The tenth book of Khuddaka Nikāya of the
Sutta Pitaka containing tales of the former births of the Buddha. The Jātaka
also forms one of the nine angas or divisions of the Buddha's teachings, grouped
according to the subject matter (DA.i.15, 24).
The canonical book of the Jātakas (so far unpublished) contains only the
verses, but it is almost certain that from the first there must have been handed
down an oral commentary giving the stories in prose. This commentary later
developed into the Jātakatthakathā.
Some of the Jātakas have been included in a separate compilation, called the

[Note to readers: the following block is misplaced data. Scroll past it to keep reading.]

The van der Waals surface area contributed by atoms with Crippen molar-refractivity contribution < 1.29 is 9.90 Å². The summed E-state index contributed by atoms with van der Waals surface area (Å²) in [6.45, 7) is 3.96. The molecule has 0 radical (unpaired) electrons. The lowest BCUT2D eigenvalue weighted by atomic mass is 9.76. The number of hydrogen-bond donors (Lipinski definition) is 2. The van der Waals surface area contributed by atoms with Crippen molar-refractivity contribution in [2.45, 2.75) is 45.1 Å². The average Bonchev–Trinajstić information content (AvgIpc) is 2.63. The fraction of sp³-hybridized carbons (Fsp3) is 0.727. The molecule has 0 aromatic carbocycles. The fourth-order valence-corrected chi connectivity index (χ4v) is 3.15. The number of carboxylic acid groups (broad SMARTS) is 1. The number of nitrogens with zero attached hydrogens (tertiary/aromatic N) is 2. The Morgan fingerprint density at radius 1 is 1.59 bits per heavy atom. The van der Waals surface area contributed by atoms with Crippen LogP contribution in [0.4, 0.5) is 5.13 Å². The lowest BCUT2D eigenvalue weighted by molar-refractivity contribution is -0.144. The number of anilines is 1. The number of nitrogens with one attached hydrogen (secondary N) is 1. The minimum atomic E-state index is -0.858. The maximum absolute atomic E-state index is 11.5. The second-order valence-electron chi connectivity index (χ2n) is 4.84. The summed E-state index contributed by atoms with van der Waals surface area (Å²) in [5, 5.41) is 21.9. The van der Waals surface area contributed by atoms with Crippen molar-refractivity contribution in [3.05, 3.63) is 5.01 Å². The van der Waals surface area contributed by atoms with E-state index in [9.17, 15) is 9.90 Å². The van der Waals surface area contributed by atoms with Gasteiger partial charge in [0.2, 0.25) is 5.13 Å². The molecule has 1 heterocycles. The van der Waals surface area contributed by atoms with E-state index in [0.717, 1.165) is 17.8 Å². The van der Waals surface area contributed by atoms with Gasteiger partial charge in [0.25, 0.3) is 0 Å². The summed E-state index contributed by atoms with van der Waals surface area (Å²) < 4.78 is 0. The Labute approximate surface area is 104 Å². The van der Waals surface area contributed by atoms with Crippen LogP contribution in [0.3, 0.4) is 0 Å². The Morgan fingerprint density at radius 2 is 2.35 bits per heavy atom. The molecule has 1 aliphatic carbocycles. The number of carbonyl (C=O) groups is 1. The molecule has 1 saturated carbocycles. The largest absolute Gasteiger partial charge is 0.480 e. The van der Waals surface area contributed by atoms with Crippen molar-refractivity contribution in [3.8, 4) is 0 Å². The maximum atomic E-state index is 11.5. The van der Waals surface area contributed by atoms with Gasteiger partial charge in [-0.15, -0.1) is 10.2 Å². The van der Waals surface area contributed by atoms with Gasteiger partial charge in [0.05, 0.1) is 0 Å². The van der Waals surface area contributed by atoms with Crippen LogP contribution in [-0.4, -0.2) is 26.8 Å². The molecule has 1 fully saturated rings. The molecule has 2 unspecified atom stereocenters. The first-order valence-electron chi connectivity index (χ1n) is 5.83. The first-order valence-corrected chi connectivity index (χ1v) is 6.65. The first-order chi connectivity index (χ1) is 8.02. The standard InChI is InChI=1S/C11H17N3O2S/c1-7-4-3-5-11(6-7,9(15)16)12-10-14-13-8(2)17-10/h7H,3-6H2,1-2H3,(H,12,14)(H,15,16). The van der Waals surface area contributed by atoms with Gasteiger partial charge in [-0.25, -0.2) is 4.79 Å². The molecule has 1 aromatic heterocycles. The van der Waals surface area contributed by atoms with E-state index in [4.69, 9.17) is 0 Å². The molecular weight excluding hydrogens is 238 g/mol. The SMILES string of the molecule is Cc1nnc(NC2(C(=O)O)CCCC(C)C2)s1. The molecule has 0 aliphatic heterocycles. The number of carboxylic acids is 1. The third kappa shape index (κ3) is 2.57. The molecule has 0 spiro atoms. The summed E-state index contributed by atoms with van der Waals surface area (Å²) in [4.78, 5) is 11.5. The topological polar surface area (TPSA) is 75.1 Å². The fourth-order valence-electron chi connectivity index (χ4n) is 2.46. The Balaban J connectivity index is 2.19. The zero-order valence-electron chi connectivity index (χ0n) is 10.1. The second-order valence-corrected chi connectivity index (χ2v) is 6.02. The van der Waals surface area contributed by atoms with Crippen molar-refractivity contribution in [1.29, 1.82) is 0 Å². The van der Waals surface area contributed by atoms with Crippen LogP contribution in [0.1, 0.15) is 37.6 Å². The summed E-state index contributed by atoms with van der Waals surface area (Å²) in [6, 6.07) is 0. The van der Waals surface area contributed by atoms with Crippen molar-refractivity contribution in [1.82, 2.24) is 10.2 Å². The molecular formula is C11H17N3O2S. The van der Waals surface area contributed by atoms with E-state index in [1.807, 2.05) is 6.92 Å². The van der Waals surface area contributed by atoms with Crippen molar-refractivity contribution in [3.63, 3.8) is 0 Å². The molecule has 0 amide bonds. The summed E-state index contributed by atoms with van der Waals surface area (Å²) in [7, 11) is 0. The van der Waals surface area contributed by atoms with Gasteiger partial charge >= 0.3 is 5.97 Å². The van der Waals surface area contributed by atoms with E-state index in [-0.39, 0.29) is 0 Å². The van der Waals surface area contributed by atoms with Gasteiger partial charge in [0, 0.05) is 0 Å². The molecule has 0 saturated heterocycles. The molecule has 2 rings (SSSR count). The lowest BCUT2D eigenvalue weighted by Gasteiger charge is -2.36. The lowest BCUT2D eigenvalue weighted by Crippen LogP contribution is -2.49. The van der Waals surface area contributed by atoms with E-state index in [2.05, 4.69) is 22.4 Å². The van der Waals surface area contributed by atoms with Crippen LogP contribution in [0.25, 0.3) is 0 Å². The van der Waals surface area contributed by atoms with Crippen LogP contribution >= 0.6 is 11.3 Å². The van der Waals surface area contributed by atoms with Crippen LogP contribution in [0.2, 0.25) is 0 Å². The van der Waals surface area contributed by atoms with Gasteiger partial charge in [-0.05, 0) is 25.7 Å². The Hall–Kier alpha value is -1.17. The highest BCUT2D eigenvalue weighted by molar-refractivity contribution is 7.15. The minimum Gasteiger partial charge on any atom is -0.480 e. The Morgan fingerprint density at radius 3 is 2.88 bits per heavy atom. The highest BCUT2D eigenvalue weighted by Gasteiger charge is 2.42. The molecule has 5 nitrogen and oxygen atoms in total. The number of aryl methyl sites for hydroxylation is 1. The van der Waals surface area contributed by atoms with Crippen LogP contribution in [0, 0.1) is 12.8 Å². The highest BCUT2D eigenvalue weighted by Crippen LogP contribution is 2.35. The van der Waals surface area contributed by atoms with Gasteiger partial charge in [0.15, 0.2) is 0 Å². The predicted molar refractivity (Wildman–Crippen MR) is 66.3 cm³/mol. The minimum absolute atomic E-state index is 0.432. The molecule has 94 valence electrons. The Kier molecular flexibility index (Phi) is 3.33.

Cariyā Pitaka. It is not possible to say
when the Jātakas in their present form came into existence nor how many of these
were among the original number. In the time of the
Culla Niddesa, there seem to have been five hundred Jātakas, because
reference is made to pa˝cajātakasatāni (p.80; five hundred was the number seen
by Fa Hsien in Ceylon (p.71)). Bas-reliefs of the third century have been found
illustrating a number of Jātaka stories, and they presuppose the existence of a
prose collection. Several Jātakas exist in the canonical books which are not
included in the Jātaka collection. For a discussion on the Jātakas in all their
aspects, see Rhys Davids Buddhist India, pp.189ff.
The Dīghabhānakas included the Jātaka
in the Abhidhamma Pitaka. (DA.i.15;
the Samantapāsādikā (i.251) contains a reference to a Jātakanikāya).
The Jātaka consists of twenty-two sections or nipātas.